Cattle Drive
7 miles SSE of Red Oak, IA
2:58 PM
We made it to Atlantic by early afternoon, stopping for gas and to eat some take-out Thai for lunch. Skies were misty, temps hanging in the mid-50s. Visible satellite showed clearing well to our southwest and an agitated line of towering cumulus on the dryline extending from far southeast Nebraska into eastern Kansas. A 40-50 dbz radar return in extreme northeastern Kansas grabbed my attention, and I cut our stop short. Anticipating that the warm sector play was further southwest than initially forecast (typical with overly progressive model solutions), that this was an early and limited show due to it being an early season, cold air play, I decided we better intercept sooner than later. We moved south to head off developing storms near Red Oak. Much of the warm sector started to erupt. We passed several updraft bases on the way south, noting prominent lowerings beneath well-defined updraft bases. However, they also looked “strung out” as if there was too much shear and outflow.

South of Red Oak, we headed off the initial cell I had seen on radar in Kansas, which was still the dominant storm. It looked like it still needed quite a bit of time to mature, however. We stopped on an unpaved side road to watch the base from well downstream. There were some cattle down the road, and I soon realized a large group was heading our way. A pickup with a hay bale lead the parade, riders on horseback wearing cowboy hats, chaps, and boots flanked the group of cattle. It was a cattle drive, in Iowa no less.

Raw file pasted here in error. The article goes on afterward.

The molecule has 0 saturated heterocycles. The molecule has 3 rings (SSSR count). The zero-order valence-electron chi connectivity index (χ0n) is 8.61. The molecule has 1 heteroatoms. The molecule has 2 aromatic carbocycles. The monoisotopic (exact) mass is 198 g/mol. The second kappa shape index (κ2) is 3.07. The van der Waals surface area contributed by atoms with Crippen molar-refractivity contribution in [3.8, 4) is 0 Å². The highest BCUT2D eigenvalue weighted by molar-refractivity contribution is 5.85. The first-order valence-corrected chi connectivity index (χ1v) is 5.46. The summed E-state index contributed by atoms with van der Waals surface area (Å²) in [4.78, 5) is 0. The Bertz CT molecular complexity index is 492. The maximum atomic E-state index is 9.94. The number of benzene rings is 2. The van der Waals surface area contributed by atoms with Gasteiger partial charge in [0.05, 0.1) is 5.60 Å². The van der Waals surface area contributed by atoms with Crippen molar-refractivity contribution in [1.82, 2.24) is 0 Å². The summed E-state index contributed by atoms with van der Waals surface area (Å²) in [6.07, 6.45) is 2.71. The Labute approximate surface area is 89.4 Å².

We were soon totally surrounded by cows, Brindley standing behind the trunk getting her cameras ready. I killed the engine as the animals looked pretty spooked by the car. One of the riders stopped to ask Brindley about the weather. The precipitation core on the cell we were chasing would miss to their north, but other storms were erupting all around, and there was a tornado watch in effect. Probably not the best time to move a herd of animals. The cowboys waved as they rode past and continued south.

Developing Storm
3 miles NNW of Nodaway, IA
3:28 PM
We ran east, north, and east to stay ahead of what was still the dominant storm, although new cells were firing to the southeast as well. We found a nice view atop a hill, positioned between cells, trying to keep both in play.

Strung Out Updraft Base
3 miles NNW of Nodaway, IA
3:35 PM